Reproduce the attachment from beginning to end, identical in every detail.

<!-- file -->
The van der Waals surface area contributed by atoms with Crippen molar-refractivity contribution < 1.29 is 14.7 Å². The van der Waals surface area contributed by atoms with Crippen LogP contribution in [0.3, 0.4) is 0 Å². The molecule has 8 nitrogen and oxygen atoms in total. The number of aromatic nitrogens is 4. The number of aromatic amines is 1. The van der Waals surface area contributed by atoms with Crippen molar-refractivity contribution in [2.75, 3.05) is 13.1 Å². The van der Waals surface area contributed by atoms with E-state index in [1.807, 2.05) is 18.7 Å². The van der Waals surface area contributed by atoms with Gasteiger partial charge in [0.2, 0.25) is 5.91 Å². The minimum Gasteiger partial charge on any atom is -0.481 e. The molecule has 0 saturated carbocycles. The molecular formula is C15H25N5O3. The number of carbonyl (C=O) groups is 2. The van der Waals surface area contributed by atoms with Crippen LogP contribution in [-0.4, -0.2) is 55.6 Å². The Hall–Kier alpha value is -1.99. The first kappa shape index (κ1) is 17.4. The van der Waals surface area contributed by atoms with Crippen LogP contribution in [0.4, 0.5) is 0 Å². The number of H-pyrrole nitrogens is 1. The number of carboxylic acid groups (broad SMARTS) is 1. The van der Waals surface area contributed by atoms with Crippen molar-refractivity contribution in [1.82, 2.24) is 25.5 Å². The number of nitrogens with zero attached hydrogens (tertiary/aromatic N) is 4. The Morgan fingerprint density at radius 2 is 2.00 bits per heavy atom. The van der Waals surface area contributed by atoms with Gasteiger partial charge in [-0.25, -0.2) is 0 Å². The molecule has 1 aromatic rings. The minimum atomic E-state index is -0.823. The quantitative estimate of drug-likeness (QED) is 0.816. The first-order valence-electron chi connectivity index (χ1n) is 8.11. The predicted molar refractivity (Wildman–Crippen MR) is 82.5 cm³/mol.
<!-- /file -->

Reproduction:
The van der Waals surface area contributed by atoms with Crippen molar-refractivity contribution < 1.29 is 14.7 Å². The van der Waals surface area contributed by atoms with Crippen LogP contribution in [0.3, 0.4) is 0 Å². The molecule has 8 nitrogen and oxygen atoms in total. The number of aromatic nitrogens is 4. The number of aromatic amines is 1. The van der Waals surface area contributed by atoms with Crippen molar-refractivity contribution in [2.75, 3.05) is 13.1 Å². The van der Waals surface area contributed by atoms with E-state index in [1.807, 2.05) is 18.7 Å². The van der Waals surface area contributed by atoms with Gasteiger partial charge in [0.2, 0.25) is 5.91 Å². The minimum Gasteiger partial charge on any atom is -0.481 e. The molecule has 0 saturated carbocycles. The molecular formula is C15H25N5O3. The number of carbonyl (C=O) groups is 2. The van der Waals surface area contributed by atoms with Crippen LogP contribution in [-0.4, -0.2) is 55.6 Å². The Hall–Kier alpha value is -1.99. The first kappa shape index (κ1) is 17.4. The van der Waals surface area contributed by atoms with Crippen LogP contribution in [0.4, 0.5) is 0 Å². The number of H-pyrrole nitrogens is 1. The number of carboxylic acid groups (broad SMARTS) is 1. The van der Waals surface area contributed by atoms with Crippen molar-refractivity contribution in [1.82, 2.24) is 25.5 Å². The number of nitrogens with zero attached hydrogens (tertiary/aromatic N) is 4. The Morgan fingerprint density at radius 2 is 2.00 bits per heavy atom. The van der Waals surface area contributed by atoms with Gasteiger partial charge in [-0.25, -0.2) is 0 Å². The molecule has 1 aromatic rings. The minimum atomic E-state index is -0.823. The quantitative estimate of drug-likeness (QED) is 0.816. The first-order valence-electron chi connectivity index (χ1n) is 8.11. The predicted molar refractivity (Wildman–Crippen MR) is 82.5 cm³/mol.